Why The New Toyota Commercial Drives Me Crazy

One of the more recent Toyota commercials shows a 20-something girl behind a computer screen, complaining about how “lame” her parents are because they don’t have more than 19 Facebook friends. Meanwhile, her parents are out and about – enjoying life while she’s glued to her laptop.

Is this really what Toyota thinks about my generation?

This ad bothers me for a few reasons. First, social media doesn’t inhibit our ability to connect with others. It only enhances our ability to communicate with friends, acquaintances, co-workers and family members. We’re able to reach someone in China just as quickly as a friend around the block.

Before Facebook (and Google+), we might have been limited to certain vehicles of communication (phone, email, hand-written letters or face to face contact to name a few). But now, we have more options.

In Steve Adubato’s recent Star Ledger blog, he argues that social networks like Facebook can erode in-person connections. I disagree. In many instances, social networks can help facilitate face-to-face interactions. I’ve used the invite function on Facebook countless times to organize social functions; in the business setting, there’s Meetup – used to help groups of people with shared interests plan meetings.

Moreover, social networks are an excellent platform to voice opinions and start conversations on timely topics (i.e. U.S. debt, Verizon strike, etc.), while also getting feedback and responses from companies, potential customers and peers.

Contrary to Toyota’s belief, my generation is not crippled by social networking and technology – we’re empowered. We’re not sitting at home behind our screens; we’re out and about too. Just check out our Facebook Places and Foursquare feeds for proof.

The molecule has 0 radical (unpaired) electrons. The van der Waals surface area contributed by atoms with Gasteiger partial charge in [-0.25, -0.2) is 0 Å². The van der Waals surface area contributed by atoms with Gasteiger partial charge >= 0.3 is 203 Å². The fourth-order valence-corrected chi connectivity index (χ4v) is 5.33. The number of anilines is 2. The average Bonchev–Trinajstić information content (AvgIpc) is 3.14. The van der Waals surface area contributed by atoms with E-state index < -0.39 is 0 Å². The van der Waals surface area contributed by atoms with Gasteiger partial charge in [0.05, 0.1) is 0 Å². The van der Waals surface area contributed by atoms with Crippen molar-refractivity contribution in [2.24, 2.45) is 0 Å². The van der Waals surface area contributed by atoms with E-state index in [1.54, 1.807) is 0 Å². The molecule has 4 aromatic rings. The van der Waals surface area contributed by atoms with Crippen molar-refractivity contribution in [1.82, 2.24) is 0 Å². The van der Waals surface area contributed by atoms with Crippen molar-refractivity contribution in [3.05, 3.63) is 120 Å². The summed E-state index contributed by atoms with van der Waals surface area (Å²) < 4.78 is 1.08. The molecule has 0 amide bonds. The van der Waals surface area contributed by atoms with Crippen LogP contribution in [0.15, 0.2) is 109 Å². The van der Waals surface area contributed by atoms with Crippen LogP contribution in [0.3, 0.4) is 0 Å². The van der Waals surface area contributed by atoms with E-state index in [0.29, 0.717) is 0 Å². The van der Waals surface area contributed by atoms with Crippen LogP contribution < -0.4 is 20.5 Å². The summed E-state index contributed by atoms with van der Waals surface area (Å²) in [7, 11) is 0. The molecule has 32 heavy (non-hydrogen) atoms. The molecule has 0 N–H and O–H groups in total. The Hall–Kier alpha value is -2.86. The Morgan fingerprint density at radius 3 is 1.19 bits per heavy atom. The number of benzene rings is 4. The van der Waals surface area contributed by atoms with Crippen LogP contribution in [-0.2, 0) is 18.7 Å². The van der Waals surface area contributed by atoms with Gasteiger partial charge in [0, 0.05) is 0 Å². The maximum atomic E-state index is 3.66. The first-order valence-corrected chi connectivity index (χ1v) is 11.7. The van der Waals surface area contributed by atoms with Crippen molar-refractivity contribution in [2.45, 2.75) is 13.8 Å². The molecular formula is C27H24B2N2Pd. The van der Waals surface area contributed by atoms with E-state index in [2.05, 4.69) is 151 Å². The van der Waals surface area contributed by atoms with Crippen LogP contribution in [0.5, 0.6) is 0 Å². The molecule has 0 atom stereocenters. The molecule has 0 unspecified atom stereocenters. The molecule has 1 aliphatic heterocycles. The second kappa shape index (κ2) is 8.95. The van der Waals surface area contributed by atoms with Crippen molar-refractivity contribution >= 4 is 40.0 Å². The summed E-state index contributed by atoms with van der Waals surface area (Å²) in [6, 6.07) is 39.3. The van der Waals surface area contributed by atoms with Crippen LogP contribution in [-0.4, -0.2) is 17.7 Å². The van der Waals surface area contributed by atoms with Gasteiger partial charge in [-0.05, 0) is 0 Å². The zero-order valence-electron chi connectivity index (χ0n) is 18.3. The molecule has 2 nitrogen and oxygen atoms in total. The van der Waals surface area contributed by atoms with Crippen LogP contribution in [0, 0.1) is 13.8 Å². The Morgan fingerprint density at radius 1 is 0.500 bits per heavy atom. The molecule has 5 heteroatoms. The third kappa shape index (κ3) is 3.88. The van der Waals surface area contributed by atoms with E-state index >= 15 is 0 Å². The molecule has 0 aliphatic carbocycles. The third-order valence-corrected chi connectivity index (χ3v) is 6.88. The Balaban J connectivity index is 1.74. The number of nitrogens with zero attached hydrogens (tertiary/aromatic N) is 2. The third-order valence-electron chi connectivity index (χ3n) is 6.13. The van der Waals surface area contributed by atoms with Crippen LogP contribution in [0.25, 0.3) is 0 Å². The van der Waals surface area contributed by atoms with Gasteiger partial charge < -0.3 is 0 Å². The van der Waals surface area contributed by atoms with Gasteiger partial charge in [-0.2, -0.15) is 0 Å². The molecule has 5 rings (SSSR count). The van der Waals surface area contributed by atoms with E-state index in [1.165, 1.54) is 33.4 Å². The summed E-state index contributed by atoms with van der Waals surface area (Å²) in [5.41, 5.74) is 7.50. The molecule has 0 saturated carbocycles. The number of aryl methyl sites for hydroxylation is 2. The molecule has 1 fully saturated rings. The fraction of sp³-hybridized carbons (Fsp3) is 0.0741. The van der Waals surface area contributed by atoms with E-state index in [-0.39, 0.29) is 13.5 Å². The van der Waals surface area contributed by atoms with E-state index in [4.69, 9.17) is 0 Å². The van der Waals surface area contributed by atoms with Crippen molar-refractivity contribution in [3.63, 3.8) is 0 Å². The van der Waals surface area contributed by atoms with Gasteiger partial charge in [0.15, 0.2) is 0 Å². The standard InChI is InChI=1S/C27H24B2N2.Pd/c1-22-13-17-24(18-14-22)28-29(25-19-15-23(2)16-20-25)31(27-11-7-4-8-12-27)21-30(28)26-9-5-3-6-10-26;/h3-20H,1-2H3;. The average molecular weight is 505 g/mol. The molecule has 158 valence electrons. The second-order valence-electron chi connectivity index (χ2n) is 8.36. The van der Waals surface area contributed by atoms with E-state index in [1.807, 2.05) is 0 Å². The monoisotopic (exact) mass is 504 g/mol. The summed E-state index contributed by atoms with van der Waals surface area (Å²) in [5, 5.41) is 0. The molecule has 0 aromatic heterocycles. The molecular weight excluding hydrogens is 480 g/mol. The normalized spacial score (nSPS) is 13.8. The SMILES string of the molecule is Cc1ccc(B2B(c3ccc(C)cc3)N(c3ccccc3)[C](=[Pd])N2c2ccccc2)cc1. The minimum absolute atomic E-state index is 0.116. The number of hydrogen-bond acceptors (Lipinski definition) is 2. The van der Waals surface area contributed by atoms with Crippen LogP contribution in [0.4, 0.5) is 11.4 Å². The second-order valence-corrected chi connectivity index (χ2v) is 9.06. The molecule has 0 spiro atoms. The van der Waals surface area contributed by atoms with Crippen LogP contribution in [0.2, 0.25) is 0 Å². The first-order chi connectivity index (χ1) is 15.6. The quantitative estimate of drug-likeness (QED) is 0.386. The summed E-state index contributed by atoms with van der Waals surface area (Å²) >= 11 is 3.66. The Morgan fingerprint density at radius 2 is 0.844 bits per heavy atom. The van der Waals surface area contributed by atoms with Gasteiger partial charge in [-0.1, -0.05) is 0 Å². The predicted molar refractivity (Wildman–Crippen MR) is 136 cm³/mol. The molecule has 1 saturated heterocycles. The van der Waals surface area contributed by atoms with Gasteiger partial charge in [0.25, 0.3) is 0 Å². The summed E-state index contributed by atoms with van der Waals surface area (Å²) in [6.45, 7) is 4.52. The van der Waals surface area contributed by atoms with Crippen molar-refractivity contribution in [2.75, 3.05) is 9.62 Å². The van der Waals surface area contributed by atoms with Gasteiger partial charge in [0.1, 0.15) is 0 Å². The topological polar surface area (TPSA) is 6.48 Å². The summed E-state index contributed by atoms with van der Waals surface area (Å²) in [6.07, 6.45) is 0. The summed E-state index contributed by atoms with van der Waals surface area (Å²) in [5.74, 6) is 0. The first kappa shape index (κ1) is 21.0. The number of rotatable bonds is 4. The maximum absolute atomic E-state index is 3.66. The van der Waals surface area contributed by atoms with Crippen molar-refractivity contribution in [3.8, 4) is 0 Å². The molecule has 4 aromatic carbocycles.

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  • Anonymous says:

    How would you know the difference? You may be able to “contact” someone in China, but you aren’t having the dept of experience possible by being in their presence. There are a multitude of nuiances of facial expression, gesture, tone of voice and more that are filtered out or altered when one is depending on transmission by camera and microphone.
    This kind of human interaction is being lost and as you’ve demonstrated, appreciation for it is being forgotten by those who have only limited experience among a few friends and family members. It’s called desensitization among other things and whether you know it or not, the commercial’s point is valid and extremely significant.

    • Amanda says:

      In-person is always most ideal, but I think we have more options today. What bothered me most about the commercial is how Generation Y is being depicted. That we only value our connections through our computer screens and that we don’t spend time out in the real world.

      But you bring up a good point. Face-to-face human interaction is being forgotten and it’s important to recognize this. You should check out Sherry Turkle’s most recent book – “Alone Together: Why We Expect More from Technology and Less from Each Other.” I think you’ll find it interesting.

    • Anonymous says:

      Sure we have more options. My point, and I think you agreed, is that in person is better. The bottom line is that internet contact is only a little bit better than a long distance phone call, though still in some ways, not even so.